Your re-shell method is interesting. The only thing I would do differently is plane a piece of wood
to the height of the cassette winder minus 1/32" or so and glue a piece of plastic veneer to the top
of the wood block. You must have very steady hands -- I know I wouldn't trust my own steadiness
holding the original shell in mid-air like that. Your winder is a very clever re-purpose of an old
cassette recorder. Even holding in mid-air, I would say this is less disaster-prone than "brain
surgery" (transplanting both hubs into a new shell).
-- Tom Fine
----- Original Message -----
From: "Richard L. Hess" <[log in to unmask]>
To: <[log in to unmask]>
Sent: Friday, March 10, 2006 3:54 PM
Subject: Re: [ARSCLIST] 120 minute tapes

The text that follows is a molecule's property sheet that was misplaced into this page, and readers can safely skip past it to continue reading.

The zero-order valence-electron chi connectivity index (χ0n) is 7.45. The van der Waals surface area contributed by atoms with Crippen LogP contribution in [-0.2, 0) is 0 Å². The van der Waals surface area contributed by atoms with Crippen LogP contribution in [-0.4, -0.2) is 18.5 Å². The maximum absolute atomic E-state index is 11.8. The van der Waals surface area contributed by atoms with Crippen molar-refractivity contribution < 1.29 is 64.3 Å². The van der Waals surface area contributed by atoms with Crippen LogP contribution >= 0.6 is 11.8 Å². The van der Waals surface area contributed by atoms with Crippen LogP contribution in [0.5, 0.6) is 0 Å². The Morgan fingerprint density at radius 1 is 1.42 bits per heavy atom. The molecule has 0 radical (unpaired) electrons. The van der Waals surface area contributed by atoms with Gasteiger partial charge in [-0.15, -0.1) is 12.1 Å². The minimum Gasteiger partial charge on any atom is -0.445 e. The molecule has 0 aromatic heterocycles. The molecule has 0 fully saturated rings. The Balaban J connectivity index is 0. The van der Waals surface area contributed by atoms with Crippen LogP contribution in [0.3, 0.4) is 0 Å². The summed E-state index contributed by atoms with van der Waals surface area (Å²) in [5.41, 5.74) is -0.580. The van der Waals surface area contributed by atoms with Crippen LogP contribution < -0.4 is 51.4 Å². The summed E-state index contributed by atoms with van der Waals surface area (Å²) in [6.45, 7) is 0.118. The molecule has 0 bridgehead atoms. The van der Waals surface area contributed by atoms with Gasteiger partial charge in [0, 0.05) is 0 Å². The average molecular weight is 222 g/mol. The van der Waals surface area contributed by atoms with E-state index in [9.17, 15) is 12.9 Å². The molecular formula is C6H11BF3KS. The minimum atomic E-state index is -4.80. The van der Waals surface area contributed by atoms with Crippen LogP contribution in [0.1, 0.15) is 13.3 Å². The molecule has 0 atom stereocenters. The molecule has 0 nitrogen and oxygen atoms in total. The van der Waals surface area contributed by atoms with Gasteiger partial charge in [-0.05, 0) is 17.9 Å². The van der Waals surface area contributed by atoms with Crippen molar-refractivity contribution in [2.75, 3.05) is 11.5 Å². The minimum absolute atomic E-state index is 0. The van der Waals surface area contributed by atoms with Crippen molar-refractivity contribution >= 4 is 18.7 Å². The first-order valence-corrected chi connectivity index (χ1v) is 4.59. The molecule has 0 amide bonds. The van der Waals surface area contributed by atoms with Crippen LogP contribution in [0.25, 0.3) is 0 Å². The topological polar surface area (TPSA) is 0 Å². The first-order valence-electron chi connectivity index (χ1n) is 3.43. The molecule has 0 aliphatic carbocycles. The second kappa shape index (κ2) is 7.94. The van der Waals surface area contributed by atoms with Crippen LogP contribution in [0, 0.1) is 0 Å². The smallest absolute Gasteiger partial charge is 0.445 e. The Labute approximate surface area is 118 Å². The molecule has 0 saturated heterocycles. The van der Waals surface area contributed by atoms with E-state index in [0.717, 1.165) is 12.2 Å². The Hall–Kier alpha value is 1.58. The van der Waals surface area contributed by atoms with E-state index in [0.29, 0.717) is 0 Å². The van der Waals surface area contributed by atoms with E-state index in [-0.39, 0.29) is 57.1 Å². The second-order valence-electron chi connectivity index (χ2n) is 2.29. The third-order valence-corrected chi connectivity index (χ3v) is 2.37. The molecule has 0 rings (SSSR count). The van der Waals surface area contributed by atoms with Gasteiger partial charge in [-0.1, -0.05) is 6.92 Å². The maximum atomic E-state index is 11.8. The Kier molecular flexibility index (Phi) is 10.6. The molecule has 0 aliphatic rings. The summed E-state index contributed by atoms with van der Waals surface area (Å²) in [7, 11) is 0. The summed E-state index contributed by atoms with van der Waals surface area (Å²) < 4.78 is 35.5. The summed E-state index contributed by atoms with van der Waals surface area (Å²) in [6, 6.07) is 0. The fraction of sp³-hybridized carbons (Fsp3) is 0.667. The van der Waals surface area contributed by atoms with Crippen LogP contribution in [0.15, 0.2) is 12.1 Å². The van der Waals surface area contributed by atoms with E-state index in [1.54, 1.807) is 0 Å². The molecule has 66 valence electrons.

> This is how I reshell most cassettes:
> The Nakamichi Dragons that I use don't rely on the cassette's pressure pad but rather generate
> their own tension via dual capstans. In fact, the play head assembly pushes the pressure pad away.
> Thanks, Tom, for the referral. It's hard to know what's going on without more details.
> At 02:35 PM 3/10/2006, John Loy wrote:
>>I have a 120 minute cassette tape that simply will not play in any cassette player we have because
>>the tape doesn't move inside the machine. I have already swithched out the shell twice and some
>>other unorthodox tricks I am interested in seeing what kind of ideas everyone here may have I can
>>try to get this thing to play. Of course as luck would have it it is a one of a kind with no
>>available copy. All replies are appreciated.
>>John A. Loy
>>Southern Folklife Collection
> Tape Restoration Seminar: MAY 9-12, 2006; details at Web site.
> Richard L. Hess email: [log in to unmask]
> Aurora, Ontario, Canada (905) 713 6733 1-877-TAPE-FIX
> Detailed contact information: http://www.richardhess.com/tape/contact.htm